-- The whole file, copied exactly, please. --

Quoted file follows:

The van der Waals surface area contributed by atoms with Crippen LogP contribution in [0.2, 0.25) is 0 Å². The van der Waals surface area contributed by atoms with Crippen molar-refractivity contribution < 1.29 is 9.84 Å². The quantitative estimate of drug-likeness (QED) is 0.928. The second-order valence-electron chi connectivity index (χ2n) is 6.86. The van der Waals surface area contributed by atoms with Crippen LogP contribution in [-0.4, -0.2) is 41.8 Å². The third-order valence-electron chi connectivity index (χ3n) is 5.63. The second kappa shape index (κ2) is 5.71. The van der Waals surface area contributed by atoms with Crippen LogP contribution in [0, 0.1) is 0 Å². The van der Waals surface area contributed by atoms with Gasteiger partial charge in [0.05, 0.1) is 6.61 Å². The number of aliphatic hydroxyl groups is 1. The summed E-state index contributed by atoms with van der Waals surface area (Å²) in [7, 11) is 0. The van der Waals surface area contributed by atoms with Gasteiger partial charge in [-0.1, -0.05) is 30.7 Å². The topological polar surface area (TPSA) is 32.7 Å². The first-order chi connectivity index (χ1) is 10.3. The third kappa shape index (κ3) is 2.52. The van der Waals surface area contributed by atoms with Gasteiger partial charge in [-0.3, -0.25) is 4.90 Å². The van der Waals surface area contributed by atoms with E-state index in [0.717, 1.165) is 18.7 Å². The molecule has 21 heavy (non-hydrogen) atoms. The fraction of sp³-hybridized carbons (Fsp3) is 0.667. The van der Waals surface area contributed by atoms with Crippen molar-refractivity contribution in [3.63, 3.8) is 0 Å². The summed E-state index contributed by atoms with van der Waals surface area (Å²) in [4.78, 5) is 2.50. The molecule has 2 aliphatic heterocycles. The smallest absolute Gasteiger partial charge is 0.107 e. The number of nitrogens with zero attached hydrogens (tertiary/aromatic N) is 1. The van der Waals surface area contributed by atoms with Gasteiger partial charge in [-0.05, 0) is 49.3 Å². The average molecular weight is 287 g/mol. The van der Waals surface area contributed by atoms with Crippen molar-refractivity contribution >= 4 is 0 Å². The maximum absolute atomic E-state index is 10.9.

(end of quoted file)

The van der Waals surface area contributed by atoms with Crippen LogP contribution in [0.2, 0.25) is 0 Å². The van der Waals surface area contributed by atoms with Crippen molar-refractivity contribution < 1.29 is 9.84 Å². The quantitative estimate of drug-likeness (QED) is 0.928. The second-order valence-electron chi connectivity index (χ2n) is 6.86. The van der Waals surface area contributed by atoms with Crippen LogP contribution in [-0.4, -0.2) is 41.8 Å². The third-order valence-electron chi connectivity index (χ3n) is 5.63. The second kappa shape index (κ2) is 5.71. The van der Waals surface area contributed by atoms with Crippen LogP contribution in [0, 0.1) is 0 Å². The van der Waals surface area contributed by atoms with Gasteiger partial charge in [0.05, 0.1) is 6.61 Å². The number of aliphatic hydroxyl groups is 1. The summed E-state index contributed by atoms with van der Waals surface area (Å²) in [7, 11) is 0. The van der Waals surface area contributed by atoms with Gasteiger partial charge in [-0.1, -0.05) is 30.7 Å². The topological polar surface area (TPSA) is 32.7 Å². The first-order chi connectivity index (χ1) is 10.3. The third kappa shape index (κ3) is 2.52. The van der Waals surface area contributed by atoms with Gasteiger partial charge in [-0.3, -0.25) is 4.90 Å². The van der Waals surface area contributed by atoms with E-state index in [0.717, 1.165) is 18.7 Å². The molecule has 21 heavy (non-hydrogen) atoms. The fraction of sp³-hybridized carbons (Fsp3) is 0.667. The van der Waals surface area contributed by atoms with Crippen molar-refractivity contribution in [3.63, 3.8) is 0 Å². The summed E-state index contributed by atoms with van der Waals surface area (Å²) in [4.78, 5) is 2.50. The molecule has 2 aliphatic heterocycles. The smallest absolute Gasteiger partial charge is 0.107 e. The number of nitrogens with zero attached hydrogens (tertiary/aromatic N) is 1. The van der Waals surface area contributed by atoms with Gasteiger partial charge in [-0.05, 0) is 49.3 Å². The average molecular weight is 287 g/mol. The van der Waals surface area contributed by atoms with Crippen molar-refractivity contribution >= 4 is 0 Å². The maximum absolute atomic E-state index is 10.9.